Nichole Hughes, Early Years and Key Stage teacher, education consultant supporting parents, and a parent herself, shares her reflections on encouraging play at home.
‘Play? Play is not learning! How are you learning? It’s just playing.’ I have heard this many times from individuals who may not understand the role and importance of play within the Early Years Curriculum. As Early Years educators know, play is fundamental to a child’s development, including supporting cognitive skills, social interaction and creative skills.
With our current climate, living in and experiencing a pandemic, children need play more than ever before. As a parent myself, I understand that it can be challenging to find various ways to prompt play at home. Early Years professionals and educators need to work collaboratively and supportively with parents and carers, to ensure they feel confident to play with their child and understand why it is so important.
How can Early Years Educators support parents and carers with playing at home?
Before COVID-19, parents and carers were able to attend workshops within a nursery, preschool or school, where they could ask questions and Teachers and EYFS educators could share and show parents how to play at home and support their child’s learning. However, as educators we have had to adapt to the use of technology while taking into consideration that not all parents and carers may have access to the internet. In this instance, learning sheets or a contact book can be sent home, keeping COVID safety in mind.
With the use of technology, educators can share videos of play activities based on particular aspects of the EYFS Curriculum. For example:
· Engaging in Lego play and block play
· Using household items to support fine motor skills
· Sharing stories and creating lollipop stick puppets to retell a story
· Providing Q&A sessions or parent consultations
Currently, within my setting we use Tapestry, which enables parents to comment on their child’s experiences and see what learning is taking place within the EYFS setting. This in itself can give them ideas to try at home.
Using learning sheets educators can:
· Provide three simple play activities for the week with photos
· Play dough ingredients list
· Photos of household items and resources that can support learning through play at home
· Share learning outcomes and an activity that will support the learning
We also use home contact books so we can communicate with parents and carers.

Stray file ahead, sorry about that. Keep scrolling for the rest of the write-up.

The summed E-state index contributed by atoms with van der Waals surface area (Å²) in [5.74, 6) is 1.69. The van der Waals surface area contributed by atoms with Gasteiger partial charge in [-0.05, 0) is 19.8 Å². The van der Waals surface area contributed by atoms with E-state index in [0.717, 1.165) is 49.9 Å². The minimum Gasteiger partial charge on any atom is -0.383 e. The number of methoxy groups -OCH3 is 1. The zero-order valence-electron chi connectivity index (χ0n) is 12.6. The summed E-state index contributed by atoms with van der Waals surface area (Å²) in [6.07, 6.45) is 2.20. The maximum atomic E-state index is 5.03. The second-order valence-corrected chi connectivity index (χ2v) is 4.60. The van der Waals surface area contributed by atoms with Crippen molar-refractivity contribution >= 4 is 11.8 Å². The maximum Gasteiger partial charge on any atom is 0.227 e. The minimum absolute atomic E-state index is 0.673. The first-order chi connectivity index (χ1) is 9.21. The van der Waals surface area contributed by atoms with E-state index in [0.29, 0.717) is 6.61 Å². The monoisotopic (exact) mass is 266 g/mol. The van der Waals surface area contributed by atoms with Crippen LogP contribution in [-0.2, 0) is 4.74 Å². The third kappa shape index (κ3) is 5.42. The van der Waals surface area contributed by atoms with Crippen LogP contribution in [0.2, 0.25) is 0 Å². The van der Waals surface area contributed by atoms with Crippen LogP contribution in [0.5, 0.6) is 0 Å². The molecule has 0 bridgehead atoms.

Providing a contact book can help with:
· Writing messages to parents and carers
· Parents and carers can write a question for their child’s EYFS Educators
· Educators, parents and carers can share positive learning celebrations for each child.
The key is for educators to provide clear advice to encourage and engage parents and carers with learning activities at home. Using visuals, such as photos or short video clips, can relay information to families where more than one language is spoken at home, and where spoken or written communication may create hurdles. There should always be an opportunity for parents to ask questions about their child’s learning and progress.
Tip for parents
Learning through play at home is enjoyable and fun with the five top tips below:
1. Notice your child’s interests
What does your child enjoy playing with or what is their favourite activity? Once you know this, you can use their interest to engage with them in their play.
2. Provide an environment where your child can access their learning resources.
Is there a space within your home where your child can store things so they can reach them, read books quietly, or complete an arts and crafts activity and enjoy their own play? Place resources and activities in boxes or easy to open containers. Providing an opportunity for your child to freely access their resources supports their independent play.
3. Get on your child’s level and play with them
Allow your child to lead the play and interact with their learning through their play.
4. Have fun!
Play is fun and enjoyable - there is no wrong or right way to play.
Overall, as educators we know we need to ensure that parents and carers are comfortable to ask questions and know that there are various ways to contact the educational setting whether it is a nursery, preschool or school. Working collaboratively with parents and carers, building a rapport and giving clear advice will support families to feel confident about learning through play at home.
Edited by Jules